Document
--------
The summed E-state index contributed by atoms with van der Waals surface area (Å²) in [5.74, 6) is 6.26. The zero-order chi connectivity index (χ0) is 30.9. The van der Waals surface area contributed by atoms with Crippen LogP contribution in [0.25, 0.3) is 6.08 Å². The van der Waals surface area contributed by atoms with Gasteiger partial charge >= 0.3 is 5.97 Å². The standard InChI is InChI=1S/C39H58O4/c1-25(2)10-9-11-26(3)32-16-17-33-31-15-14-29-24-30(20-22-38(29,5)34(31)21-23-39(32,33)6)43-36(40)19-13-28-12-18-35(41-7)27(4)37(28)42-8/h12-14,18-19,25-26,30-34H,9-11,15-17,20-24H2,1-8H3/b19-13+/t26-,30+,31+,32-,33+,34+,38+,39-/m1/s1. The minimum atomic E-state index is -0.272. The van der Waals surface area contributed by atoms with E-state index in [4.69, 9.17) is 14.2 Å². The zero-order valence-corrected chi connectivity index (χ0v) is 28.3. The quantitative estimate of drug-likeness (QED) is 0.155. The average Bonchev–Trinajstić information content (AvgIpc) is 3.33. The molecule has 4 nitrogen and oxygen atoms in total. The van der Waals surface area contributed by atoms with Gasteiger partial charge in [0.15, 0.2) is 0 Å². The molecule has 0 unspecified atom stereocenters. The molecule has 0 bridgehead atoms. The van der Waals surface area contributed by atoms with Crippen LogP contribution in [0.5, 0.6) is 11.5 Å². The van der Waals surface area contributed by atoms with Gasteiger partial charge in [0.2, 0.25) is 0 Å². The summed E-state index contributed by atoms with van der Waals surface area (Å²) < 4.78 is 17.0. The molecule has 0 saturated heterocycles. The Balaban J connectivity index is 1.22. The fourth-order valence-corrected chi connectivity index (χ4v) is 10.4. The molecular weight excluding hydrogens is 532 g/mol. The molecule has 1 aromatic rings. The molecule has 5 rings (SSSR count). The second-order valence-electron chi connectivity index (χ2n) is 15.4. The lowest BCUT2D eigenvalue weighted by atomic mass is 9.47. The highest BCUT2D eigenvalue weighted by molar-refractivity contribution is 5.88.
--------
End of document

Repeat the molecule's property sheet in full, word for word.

The summed E-state index contributed by atoms with van der Waals surface area (Å²) in [5.74, 6) is 6.26. The zero-order chi connectivity index (χ0) is 30.9. The van der Waals surface area contributed by atoms with Crippen LogP contribution in [0.25, 0.3) is 6.08 Å². The van der Waals surface area contributed by atoms with Gasteiger partial charge >= 0.3 is 5.97 Å². The standard InChI is InChI=1S/C39H58O4/c1-25(2)10-9-11-26(3)32-16-17-33-31-15-14-29-24-30(20-22-38(29,5)34(31)21-23-39(32,33)6)43-36(40)19-13-28-12-18-35(41-7)27(4)37(28)42-8/h12-14,18-19,25-26,30-34H,9-11,15-17,20-24H2,1-8H3/b19-13+/t26-,30+,31+,32-,33+,34+,38+,39-/m1/s1. The minimum atomic E-state index is -0.272. The van der Waals surface area contributed by atoms with E-state index in [4.69, 9.17) is 14.2 Å². The zero-order valence-corrected chi connectivity index (χ0v) is 28.3. The quantitative estimate of drug-likeness (QED) is 0.155. The average Bonchev–Trinajstić information content (AvgIpc) is 3.33. The molecule has 4 nitrogen and oxygen atoms in total. The van der Waals surface area contributed by atoms with Gasteiger partial charge in [0.15, 0.2) is 0 Å². The molecule has 0 unspecified atom stereocenters. The molecule has 0 bridgehead atoms. The van der Waals surface area contributed by atoms with Crippen LogP contribution in [0.5, 0.6) is 11.5 Å². The van der Waals surface area contributed by atoms with Gasteiger partial charge in [0.2, 0.25) is 0 Å². The summed E-state index contributed by atoms with van der Waals surface area (Å²) < 4.78 is 17.0. The molecule has 0 saturated heterocycles. The Balaban J connectivity index is 1.22. The fourth-order valence-corrected chi connectivity index (χ4v) is 10.4. The molecular weight excluding hydrogens is 532 g/mol. The molecule has 1 aromatic rings. The molecule has 5 rings (SSSR count). The second-order valence-electron chi connectivity index (χ2n) is 15.4. The lowest BCUT2D eigenvalue weighted by atomic mass is 9.47. The highest BCUT2D eigenvalue weighted by molar-refractivity contribution is 5.88.